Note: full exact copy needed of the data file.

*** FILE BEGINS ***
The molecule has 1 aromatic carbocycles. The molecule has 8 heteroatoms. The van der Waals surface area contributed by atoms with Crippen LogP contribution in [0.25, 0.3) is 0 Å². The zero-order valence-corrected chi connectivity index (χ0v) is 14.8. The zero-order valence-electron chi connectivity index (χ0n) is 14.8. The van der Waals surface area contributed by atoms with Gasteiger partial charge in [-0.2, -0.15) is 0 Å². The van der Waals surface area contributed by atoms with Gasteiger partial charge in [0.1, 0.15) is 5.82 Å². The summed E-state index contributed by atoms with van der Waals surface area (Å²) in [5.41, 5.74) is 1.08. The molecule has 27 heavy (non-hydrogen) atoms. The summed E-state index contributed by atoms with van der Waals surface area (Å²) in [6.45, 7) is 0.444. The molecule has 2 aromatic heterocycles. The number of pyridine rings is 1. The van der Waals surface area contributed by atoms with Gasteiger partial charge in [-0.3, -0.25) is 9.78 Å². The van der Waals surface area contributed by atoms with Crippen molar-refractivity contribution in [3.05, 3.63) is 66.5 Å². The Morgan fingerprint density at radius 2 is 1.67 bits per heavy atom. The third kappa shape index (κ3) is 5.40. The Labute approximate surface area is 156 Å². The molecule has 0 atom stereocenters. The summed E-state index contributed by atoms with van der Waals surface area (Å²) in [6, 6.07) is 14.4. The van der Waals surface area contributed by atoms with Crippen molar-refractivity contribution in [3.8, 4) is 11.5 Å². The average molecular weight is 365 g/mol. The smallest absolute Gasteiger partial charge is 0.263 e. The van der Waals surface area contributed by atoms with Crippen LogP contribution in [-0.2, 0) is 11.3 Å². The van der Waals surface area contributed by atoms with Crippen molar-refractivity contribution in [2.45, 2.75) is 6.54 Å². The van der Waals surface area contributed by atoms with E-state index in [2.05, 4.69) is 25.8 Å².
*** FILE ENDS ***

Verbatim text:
The molecule has 1 aromatic carbocycles. The molecule has 8 heteroatoms. The van der Waals surface area contributed by atoms with Crippen LogP contribution in [0.25, 0.3) is 0 Å². The zero-order valence-corrected chi connectivity index (χ0v) is 14.8. The zero-order valence-electron chi connectivity index (χ0n) is 14.8. The van der Waals surface area contributed by atoms with Gasteiger partial charge in [-0.2, -0.15) is 0 Å². The van der Waals surface area contributed by atoms with Gasteiger partial charge in [0.1, 0.15) is 5.82 Å². The summed E-state index contributed by atoms with van der Waals surface area (Å²) in [5.41, 5.74) is 1.08. The molecule has 27 heavy (non-hydrogen) atoms. The summed E-state index contributed by atoms with van der Waals surface area (Å²) in [6.45, 7) is 0.444. The molecule has 2 aromatic heterocycles. The number of pyridine rings is 1. The van der Waals surface area contributed by atoms with Gasteiger partial charge in [-0.3, -0.25) is 9.78 Å². The van der Waals surface area contributed by atoms with Crippen molar-refractivity contribution in [3.05, 3.63) is 66.5 Å². The Morgan fingerprint density at radius 2 is 1.67 bits per heavy atom. The third kappa shape index (κ3) is 5.40. The Labute approximate surface area is 156 Å². The molecule has 0 atom stereocenters. The summed E-state index contributed by atoms with van der Waals surface area (Å²) in [6, 6.07) is 14.4. The van der Waals surface area contributed by atoms with Crippen molar-refractivity contribution in [3.8, 4) is 11.5 Å². The average molecular weight is 365 g/mol. The smallest absolute Gasteiger partial charge is 0.263 e. The van der Waals surface area contributed by atoms with Crippen LogP contribution in [-0.2, 0) is 11.3 Å². The van der Waals surface area contributed by atoms with Crippen molar-refractivity contribution in [2.45, 2.75) is 6.54 Å². The van der Waals surface area contributed by atoms with E-state index in [2.05, 4.69) is 25.8 Å².